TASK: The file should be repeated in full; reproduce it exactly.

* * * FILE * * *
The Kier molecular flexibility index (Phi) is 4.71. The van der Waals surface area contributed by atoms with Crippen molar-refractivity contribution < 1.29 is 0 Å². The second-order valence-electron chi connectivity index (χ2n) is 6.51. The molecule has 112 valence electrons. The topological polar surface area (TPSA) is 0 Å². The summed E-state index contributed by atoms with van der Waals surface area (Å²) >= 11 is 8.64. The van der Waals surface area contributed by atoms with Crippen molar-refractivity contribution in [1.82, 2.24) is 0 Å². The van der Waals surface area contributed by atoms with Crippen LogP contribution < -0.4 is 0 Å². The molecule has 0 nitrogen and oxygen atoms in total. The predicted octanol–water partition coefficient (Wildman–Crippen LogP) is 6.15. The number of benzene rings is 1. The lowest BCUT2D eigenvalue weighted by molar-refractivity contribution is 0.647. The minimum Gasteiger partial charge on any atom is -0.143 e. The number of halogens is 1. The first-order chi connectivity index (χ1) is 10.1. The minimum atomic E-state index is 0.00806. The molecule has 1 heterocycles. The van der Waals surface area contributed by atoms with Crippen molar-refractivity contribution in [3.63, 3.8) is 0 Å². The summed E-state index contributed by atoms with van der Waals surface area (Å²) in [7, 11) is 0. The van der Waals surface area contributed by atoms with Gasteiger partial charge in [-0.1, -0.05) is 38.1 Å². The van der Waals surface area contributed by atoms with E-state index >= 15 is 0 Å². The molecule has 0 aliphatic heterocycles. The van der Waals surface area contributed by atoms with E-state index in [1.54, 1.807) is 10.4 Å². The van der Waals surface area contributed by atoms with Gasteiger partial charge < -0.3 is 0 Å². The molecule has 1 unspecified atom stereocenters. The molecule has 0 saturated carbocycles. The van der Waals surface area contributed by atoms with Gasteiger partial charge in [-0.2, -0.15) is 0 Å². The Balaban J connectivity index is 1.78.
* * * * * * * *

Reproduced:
The Kier molecular flexibility index (Phi) is 4.71. The van der Waals surface area contributed by atoms with Crippen molar-refractivity contribution < 1.29 is 0 Å². The second-order valence-electron chi connectivity index (χ2n) is 6.51. The molecule has 112 valence electrons. The topological polar surface area (TPSA) is 0 Å². The summed E-state index contributed by atoms with van der Waals surface area (Å²) >= 11 is 8.64. The van der Waals surface area contributed by atoms with Crippen molar-refractivity contribution in [1.82, 2.24) is 0 Å². The van der Waals surface area contributed by atoms with Crippen LogP contribution < -0.4 is 0 Å². The molecule has 0 nitrogen and oxygen atoms in total. The predicted octanol–water partition coefficient (Wildman–Crippen LogP) is 6.15. The number of benzene rings is 1. The lowest BCUT2D eigenvalue weighted by molar-refractivity contribution is 0.647. The minimum Gasteiger partial charge on any atom is -0.143 e. The number of halogens is 1. The first-order chi connectivity index (χ1) is 10.1. The minimum atomic E-state index is 0.00806. The molecule has 1 heterocycles. The van der Waals surface area contributed by atoms with Crippen molar-refractivity contribution in [3.63, 3.8) is 0 Å². The summed E-state index contributed by atoms with van der Waals surface area (Å²) in [7, 11) is 0. The van der Waals surface area contributed by atoms with Gasteiger partial charge in [-0.1, -0.05) is 38.1 Å². The van der Waals surface area contributed by atoms with E-state index >= 15 is 0 Å². The molecule has 0 aliphatic heterocycles. The van der Waals surface area contributed by atoms with E-state index in [1.54, 1.807) is 10.4 Å². The van der Waals surface area contributed by atoms with Gasteiger partial charge < -0.3 is 0 Å². The molecule has 1 unspecified atom stereocenters. The molecule has 0 saturated carbocycles. The van der Waals surface area contributed by atoms with Gasteiger partial charge in [-0.2, -0.15) is 0 Å². The Balaban J connectivity index is 1.78.